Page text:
The federal judge presiding over the espionage case against a former senior National Security Agency official has rejected the defense’s principal constitutional challenge to the classified document retention charges as well as the prosecution’s bid to keep the jury from considering the newspaper articles that resulted from the defendant’s cooperation with a reporter.
Judge Richard D. Bennett, who heard argument during Thursday’s four-hour hearing in U.S. District Court in Baltimore, did not decide whether the June trial of Thomas A. Drake will feature the “silent witness rule,” an extraordinary way of handling classified documents that relies on code words known to the judge, the parties and the jury, but not the public.
Drake, a tall, balding man wearing frameless glasses and a grey suit, sat quietly beside his public defenders throughout the lively back-and-forth, taking notes with his left hand, as the contours of the highly anticipated trial took form.
The “main event,” according to Bennett, was a defense motion to dismiss the first half of the indictment — the five counts of unauthorized retention of documents related to national defense — on the grounds that the underlying statute is unconstitutionally vague as applied and overly broad under the First Amendment.
The terms of the statute, 18 U.S.C. §793(e), are “so sweeping as to be absurd” and criminalize core political speech, the defense’s brief said.
“The Constitution doesn’t go away when we’re talking about national security,” Maryland Federal Public Defender James Wyda told Bennett on Thursday.
Calling the documents at issue “benign” and Drake’s motives “salutary,” Wyda said his client was exercising his free-speech rights when he leaked information about waste and abuse at the NSA to a person the indictment refers to as “Reporter A.” The reporter has since been identified as Siobhan Gorman, formerly of The Baltimore Sun and now with the Wall Street Journal.
But the judge did not seem sympathetic.
“This is not some higher calling case,” Bennett said.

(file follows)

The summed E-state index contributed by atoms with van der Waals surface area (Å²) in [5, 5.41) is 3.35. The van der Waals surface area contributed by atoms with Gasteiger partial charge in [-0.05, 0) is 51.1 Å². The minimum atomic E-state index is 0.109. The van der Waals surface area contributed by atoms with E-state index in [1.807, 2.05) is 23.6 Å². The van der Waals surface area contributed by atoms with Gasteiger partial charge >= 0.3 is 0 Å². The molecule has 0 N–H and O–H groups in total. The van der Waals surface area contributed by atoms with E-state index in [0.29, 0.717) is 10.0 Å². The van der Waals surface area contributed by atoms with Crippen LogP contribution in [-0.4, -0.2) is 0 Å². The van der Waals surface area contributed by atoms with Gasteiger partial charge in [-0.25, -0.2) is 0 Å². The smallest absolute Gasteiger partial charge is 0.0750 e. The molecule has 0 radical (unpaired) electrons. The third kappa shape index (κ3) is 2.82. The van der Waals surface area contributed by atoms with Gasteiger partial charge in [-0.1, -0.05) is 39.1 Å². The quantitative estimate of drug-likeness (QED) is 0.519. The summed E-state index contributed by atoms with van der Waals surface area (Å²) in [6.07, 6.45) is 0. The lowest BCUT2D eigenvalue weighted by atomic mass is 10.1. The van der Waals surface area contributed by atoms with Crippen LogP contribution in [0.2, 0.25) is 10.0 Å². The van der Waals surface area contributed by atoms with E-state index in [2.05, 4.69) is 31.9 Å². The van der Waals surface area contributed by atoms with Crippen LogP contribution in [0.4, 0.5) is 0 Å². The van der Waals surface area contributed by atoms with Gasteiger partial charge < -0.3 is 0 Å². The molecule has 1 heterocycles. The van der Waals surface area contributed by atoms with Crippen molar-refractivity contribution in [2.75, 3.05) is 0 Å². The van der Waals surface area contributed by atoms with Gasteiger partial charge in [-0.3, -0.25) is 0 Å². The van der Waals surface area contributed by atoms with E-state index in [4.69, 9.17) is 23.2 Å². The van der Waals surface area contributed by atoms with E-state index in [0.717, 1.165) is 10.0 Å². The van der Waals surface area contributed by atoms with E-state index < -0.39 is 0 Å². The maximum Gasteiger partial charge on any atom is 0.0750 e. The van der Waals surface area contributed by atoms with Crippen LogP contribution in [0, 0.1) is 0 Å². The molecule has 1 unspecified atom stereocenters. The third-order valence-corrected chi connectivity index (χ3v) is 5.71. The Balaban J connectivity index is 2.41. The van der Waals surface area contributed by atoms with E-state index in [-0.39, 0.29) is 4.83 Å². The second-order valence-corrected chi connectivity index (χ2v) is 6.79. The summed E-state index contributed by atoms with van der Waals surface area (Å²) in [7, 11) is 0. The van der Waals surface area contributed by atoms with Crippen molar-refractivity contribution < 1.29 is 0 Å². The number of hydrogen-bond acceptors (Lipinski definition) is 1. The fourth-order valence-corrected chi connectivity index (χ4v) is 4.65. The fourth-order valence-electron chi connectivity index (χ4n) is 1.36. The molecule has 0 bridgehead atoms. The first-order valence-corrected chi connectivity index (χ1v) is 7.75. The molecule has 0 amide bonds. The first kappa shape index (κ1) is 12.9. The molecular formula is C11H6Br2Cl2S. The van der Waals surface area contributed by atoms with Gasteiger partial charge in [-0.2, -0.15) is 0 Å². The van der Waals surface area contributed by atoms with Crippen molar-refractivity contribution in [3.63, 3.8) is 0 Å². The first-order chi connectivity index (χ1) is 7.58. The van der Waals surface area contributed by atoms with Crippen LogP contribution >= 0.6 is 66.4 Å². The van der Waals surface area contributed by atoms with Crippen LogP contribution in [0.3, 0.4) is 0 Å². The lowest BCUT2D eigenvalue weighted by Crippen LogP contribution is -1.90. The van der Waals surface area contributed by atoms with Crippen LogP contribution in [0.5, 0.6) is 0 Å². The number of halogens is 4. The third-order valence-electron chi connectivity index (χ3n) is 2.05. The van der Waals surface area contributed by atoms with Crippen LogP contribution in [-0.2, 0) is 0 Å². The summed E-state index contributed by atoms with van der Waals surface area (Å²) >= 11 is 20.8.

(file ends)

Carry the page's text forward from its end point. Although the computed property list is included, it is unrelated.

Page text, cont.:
He repeatedly pressed Wyda on how a person in Drake’s position should report such grievances, hinting that the answer was to bring them to a government inspector general or congressional committee.
“The defendant had fair notice that his conduct was illegal,” Bennett concluded, noting the several nondisclosure agreements Drake signed during his career as an NSA employee and contractor. He also cited the 4th U.S. Circuit Court of Appeals’ decision in a 1988 case, U.S. v. Morison, which upheld the conviction of the first American official successfully prosecuted under espionage laws for giving intelligence information to the media.
The espionage law, among other things, bars anyone with unauthorized possession of a document relating to national defense from retaining it or sharing it with another unauthorized person.
Bennett commented more than once that federal prosecutors have charged Drake with retaining documents, not leaking them — a distinction Wyda called “such a frustrating red herring.”
“The government smartly chose to bring this as a retention case,” Wyda said later, “but that does not take the dissemination element out of it.”
Articles stay in
Wyda suggested one of Drake’s defenses will be that he mistakenly held onto a few documents among the thousands he gathered for an internal audit. Another relates to Wyda’s contention that the Sun series on problems at the Fort Meade-based intelligence agency didn’t contain any of the classified information found in Drake’s Glenwood home.
William M. Welch II, senior litigation counsel at the U.S. Department of Justice, argued the articles were full of hearsay and are not relevant to the case because they reflect what the newspaper’s reporter, editors and lawyers, not Drake, decided to publish.
“If they want to put the articles in [evidence], they need to call the reporter,” Welch said, opening her up to cross-examination.
Bennett, though, predicted the reporter would refuse to testify at the risk of being thrown in jail.
“That’s the last thing we need right now,” he said.
Instead, Bennett said he would allow the jury to see the articles in some redacted form and suggested Welch find an editor from a national newspaper to talk about how articles are vetted. Welch said he would also need to get an NSA expert to testify that the articles do contain classified information.
Welch’s “silent witness” motion was left even more unresolved, with Bennett postponing a decision until he considers the jury’s access to classified information at a special, closed-door hearing on April 25.
While Welch said the rare protocol would allow the jury to see unadulterated versions of the documents at issue, which he claimed would benefit Drake’s defense, Assistant Federal Public Defender Deborah L. Boardman said the practical problems associated with the proposal were “incalculable” and included hamstringing defense cross-examination and undermining Drake’s right to a public trial.